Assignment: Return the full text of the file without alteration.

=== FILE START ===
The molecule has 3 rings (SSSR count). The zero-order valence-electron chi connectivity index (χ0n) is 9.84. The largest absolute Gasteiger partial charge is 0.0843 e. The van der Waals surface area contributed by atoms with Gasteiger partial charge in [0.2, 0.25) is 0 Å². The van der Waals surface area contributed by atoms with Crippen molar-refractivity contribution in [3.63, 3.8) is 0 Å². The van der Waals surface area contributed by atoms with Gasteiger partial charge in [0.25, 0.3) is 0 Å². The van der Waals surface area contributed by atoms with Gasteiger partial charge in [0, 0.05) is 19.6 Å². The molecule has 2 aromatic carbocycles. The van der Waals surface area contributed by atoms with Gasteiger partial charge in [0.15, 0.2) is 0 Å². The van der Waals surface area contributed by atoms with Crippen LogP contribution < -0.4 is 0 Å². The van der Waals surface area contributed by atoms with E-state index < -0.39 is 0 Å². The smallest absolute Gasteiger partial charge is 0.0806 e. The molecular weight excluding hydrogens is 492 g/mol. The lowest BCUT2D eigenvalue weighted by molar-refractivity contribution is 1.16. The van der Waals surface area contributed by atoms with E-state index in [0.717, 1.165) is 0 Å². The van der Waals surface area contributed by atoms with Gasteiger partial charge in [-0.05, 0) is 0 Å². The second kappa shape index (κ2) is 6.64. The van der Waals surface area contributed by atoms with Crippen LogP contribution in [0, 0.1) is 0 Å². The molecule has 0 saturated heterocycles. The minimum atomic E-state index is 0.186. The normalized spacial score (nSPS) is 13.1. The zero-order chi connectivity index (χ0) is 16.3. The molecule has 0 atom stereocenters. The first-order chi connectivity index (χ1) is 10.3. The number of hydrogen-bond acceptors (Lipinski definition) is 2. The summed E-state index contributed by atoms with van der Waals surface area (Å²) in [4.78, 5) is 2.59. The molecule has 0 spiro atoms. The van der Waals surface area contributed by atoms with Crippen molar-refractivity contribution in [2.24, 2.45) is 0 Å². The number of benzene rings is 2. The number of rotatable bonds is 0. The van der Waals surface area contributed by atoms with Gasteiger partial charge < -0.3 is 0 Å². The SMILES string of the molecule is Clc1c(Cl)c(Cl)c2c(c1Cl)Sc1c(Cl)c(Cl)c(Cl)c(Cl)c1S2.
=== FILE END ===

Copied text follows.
The molecule has 3 rings (SSSR count). The zero-order valence-electron chi connectivity index (χ0n) is 9.84. The largest absolute Gasteiger partial charge is 0.0843 e. The van der Waals surface area contributed by atoms with Gasteiger partial charge in [0.2, 0.25) is 0 Å². The van der Waals surface area contributed by atoms with Crippen molar-refractivity contribution in [3.63, 3.8) is 0 Å². The van der Waals surface area contributed by atoms with Gasteiger partial charge in [0.25, 0.3) is 0 Å². The van der Waals surface area contributed by atoms with Gasteiger partial charge in [0, 0.05) is 19.6 Å². The molecule has 2 aromatic carbocycles. The van der Waals surface area contributed by atoms with Gasteiger partial charge in [0.15, 0.2) is 0 Å². The van der Waals surface area contributed by atoms with Crippen LogP contribution < -0.4 is 0 Å². The van der Waals surface area contributed by atoms with E-state index < -0.39 is 0 Å². The smallest absolute Gasteiger partial charge is 0.0806 e. The molecular weight excluding hydrogens is 492 g/mol. The lowest BCUT2D eigenvalue weighted by molar-refractivity contribution is 1.16. The van der Waals surface area contributed by atoms with E-state index in [0.717, 1.165) is 0 Å². The van der Waals surface area contributed by atoms with Gasteiger partial charge in [-0.05, 0) is 0 Å². The second kappa shape index (κ2) is 6.64. The van der Waals surface area contributed by atoms with Crippen LogP contribution in [0, 0.1) is 0 Å². The molecule has 0 saturated heterocycles. The minimum atomic E-state index is 0.186. The normalized spacial score (nSPS) is 13.1. The zero-order chi connectivity index (χ0) is 16.3. The molecule has 0 atom stereocenters. The first-order chi connectivity index (χ1) is 10.3. The number of hydrogen-bond acceptors (Lipinski definition) is 2. The summed E-state index contributed by atoms with van der Waals surface area (Å²) in [4.78, 5) is 2.59. The molecule has 0 spiro atoms. The van der Waals surface area contributed by atoms with Crippen molar-refractivity contribution in [2.24, 2.45) is 0 Å². The number of benzene rings is 2. The number of rotatable bonds is 0. The van der Waals surface area contributed by atoms with Gasteiger partial charge < -0.3 is 0 Å². The SMILES string of the molecule is Clc1c(Cl)c(Cl)c2c(c1Cl)Sc1c(Cl)c(Cl)c(Cl)c(Cl)c1S2.